1. Shelfari update: I haven't used it since I posted about it, so I guess it's not the most efficient of the network places.  I use the "Visual Bookshelf" application on facebook really regularly, though. I've just completely forgotten about shelfari's existence since then, so. Not completely, since obviously I'm talking about it. But you know what I mean.

2. With all the time that I spend reading, I've spent very little time blogging about that reading, so I'm going to work on blogging about it more regularly. Both academic/required reading and the rest of reading.

That's it for now. I'm going to put off the blogs a bit longer.

25 April 2009

Types of Reading

I put the things I read into three categories.
1. School / research reading: this takes up about 90% of my reading. If it is assumed that I read 8 hours each day, more or less, then about 7:15 of those 8:00 are dedicated to the courses I'm taking and the lists below.
2. Bedside reading: this is, on the nights I don't pass out immediately, about 30 minutes of reading. Usually, this book is the one that takes me the longest to finish, since most nights I fall asleep in less than 5 minutes.
3. Morning reading: since I dry my hair upside down, I get extremely bored with my head hanging towards the floor looking at wood. So, I always keep a book handy. The best books for this type of reading are books without extremely intricate plots, since I spend about 10 minutes reading these books at a time.  I finish these books much more quickly than bedside books, because I read every time I dry my hair.

Why don't I just read one book at a time and finish it more quickly? Well, I obviously don't read school books when I get in bed or when I dry my hair because I have to actually focus on these books. It only took me four years to realize that I would get a lot more out of a book for school if I read it diligently and closely. And, of course, I need a pencil (preferably, but a pen will work in a pinch) when I read for serious purposes. And I don't want to read either my bedside or my blowdry books too quickly, because I try not to stockpile more than 4 books at a time.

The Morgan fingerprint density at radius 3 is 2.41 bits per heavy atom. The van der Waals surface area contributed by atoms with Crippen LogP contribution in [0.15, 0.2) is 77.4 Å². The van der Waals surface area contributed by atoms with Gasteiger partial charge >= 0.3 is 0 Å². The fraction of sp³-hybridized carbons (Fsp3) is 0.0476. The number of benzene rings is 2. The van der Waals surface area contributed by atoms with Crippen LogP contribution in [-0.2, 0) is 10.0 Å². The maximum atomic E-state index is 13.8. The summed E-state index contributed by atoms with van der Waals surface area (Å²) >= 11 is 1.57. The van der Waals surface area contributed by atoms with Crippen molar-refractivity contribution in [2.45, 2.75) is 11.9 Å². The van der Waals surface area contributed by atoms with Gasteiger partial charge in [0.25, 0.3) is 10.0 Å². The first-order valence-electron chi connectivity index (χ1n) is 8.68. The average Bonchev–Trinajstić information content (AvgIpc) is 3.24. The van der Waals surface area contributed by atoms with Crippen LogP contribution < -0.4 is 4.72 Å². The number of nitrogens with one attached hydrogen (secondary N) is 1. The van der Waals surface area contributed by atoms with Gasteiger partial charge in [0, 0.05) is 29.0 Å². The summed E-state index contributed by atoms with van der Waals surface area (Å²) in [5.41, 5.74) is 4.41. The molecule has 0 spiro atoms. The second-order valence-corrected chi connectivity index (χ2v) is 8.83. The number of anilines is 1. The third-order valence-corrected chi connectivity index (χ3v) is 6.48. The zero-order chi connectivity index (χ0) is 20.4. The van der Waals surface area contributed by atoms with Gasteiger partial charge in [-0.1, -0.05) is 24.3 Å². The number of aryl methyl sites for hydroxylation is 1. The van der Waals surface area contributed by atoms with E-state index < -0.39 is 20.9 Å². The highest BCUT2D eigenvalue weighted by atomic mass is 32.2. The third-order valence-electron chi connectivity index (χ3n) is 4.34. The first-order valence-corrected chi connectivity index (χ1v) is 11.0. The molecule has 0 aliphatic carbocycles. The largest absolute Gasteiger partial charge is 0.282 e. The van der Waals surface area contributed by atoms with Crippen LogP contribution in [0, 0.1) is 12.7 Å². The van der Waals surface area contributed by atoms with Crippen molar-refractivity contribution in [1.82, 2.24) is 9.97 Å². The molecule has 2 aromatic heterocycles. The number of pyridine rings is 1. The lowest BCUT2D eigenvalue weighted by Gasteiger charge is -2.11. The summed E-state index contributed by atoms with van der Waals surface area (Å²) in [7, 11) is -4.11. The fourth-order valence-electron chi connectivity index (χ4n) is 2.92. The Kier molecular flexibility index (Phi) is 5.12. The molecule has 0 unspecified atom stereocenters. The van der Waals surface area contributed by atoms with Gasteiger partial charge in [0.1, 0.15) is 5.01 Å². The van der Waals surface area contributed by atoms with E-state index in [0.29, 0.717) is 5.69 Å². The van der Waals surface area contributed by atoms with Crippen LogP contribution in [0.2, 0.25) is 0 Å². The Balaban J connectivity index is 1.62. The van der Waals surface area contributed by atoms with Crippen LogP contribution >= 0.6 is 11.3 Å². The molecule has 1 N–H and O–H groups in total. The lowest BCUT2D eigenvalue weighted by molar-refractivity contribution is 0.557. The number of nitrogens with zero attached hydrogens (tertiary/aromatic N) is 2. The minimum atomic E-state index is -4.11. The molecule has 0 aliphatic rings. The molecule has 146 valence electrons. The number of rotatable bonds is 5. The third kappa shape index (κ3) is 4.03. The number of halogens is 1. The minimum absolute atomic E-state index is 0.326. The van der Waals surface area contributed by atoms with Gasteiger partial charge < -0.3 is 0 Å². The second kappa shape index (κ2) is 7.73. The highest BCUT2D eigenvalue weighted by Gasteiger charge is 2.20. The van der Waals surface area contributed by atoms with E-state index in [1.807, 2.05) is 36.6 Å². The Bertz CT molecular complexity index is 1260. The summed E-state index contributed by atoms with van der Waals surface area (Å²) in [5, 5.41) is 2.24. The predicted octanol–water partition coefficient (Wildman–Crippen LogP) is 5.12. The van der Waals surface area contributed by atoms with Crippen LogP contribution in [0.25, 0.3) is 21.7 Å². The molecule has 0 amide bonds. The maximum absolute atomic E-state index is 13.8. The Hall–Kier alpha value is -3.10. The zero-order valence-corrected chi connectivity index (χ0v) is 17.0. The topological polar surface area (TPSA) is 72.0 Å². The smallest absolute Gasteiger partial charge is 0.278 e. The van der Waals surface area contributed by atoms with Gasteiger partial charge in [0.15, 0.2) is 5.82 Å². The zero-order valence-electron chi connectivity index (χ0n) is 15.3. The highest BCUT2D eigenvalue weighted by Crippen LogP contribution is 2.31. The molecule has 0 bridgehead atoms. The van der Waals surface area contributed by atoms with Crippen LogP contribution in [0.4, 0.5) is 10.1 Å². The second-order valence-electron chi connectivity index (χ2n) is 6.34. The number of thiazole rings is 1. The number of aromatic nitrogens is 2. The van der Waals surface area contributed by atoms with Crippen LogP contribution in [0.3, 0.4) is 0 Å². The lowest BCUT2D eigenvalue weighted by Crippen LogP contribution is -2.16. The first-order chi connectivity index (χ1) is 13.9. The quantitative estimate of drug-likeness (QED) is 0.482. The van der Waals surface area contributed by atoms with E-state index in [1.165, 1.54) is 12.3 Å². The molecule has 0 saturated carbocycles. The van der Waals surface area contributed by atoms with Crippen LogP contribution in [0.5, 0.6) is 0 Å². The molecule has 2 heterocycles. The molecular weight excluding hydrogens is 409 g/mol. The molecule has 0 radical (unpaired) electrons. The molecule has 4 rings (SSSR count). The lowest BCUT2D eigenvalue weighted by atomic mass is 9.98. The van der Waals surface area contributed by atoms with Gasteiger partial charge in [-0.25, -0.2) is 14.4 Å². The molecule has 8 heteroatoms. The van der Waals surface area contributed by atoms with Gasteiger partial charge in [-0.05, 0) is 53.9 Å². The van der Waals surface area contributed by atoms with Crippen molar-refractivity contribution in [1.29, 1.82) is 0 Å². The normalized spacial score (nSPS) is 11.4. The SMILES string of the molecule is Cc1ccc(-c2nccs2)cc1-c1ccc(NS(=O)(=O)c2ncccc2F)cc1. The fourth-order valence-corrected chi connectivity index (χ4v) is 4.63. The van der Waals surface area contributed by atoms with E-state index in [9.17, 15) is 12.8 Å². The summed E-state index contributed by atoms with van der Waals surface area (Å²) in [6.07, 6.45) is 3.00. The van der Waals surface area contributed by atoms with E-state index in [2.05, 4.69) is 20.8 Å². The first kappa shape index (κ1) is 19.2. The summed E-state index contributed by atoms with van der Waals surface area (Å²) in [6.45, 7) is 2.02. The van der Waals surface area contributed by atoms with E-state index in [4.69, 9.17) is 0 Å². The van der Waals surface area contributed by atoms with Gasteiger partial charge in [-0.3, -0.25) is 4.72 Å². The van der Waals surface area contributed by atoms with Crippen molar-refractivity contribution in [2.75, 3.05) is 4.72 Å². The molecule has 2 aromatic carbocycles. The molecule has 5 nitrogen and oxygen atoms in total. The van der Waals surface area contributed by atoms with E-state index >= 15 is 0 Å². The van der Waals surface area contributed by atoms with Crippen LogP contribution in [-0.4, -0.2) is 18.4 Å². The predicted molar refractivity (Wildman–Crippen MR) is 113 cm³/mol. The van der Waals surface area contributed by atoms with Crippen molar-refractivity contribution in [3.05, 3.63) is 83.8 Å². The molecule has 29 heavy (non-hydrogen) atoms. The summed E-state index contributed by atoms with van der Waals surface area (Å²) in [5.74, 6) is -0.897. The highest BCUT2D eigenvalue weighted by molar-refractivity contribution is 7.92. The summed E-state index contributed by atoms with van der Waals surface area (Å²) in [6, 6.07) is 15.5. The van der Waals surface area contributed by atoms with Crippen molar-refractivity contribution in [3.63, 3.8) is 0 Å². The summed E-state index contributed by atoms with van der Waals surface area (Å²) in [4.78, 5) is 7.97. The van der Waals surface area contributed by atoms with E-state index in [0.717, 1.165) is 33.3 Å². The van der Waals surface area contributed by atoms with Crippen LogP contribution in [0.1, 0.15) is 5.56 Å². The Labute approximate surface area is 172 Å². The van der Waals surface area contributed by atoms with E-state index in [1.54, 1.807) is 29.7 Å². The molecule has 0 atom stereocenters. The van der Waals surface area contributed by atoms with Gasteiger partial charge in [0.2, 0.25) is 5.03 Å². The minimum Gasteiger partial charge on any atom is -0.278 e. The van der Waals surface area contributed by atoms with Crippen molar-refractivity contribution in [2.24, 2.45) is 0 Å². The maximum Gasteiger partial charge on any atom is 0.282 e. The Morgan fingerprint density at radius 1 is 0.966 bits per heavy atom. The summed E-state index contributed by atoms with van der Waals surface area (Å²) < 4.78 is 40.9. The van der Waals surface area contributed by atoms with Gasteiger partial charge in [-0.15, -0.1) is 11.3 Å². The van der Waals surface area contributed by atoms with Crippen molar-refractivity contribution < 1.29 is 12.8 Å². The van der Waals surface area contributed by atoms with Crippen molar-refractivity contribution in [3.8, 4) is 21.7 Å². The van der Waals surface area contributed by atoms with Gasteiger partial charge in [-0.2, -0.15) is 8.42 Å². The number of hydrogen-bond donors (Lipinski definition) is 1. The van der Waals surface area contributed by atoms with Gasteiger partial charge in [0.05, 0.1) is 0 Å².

11 April 2009

yet another social networking site... or is it?

So, I was recently procrastinating, as I am wont to do with those large lists looming below and in front of me, and my fiancé recommended I look at the site shelfari. 

Shelfari is basically a book-networking site, rather than a social networking site. Each member has a bookshelf holding all your books, and you label each one as "plan to read" or "reading now" or "I've already read". You can review books and everything as well.

Facebook has an application that is basically the same as it, under the social-living category called "virtual bookshelf". I think it's great for people to share their books and their opinions about recently read books, but the best part of the facebook feature is that it also tells you which of your friends have read the book in question -- I'm sure that Shelfari does this too, but since I just joined and I'd never heard of it before, I don't have a very large network of people to browse.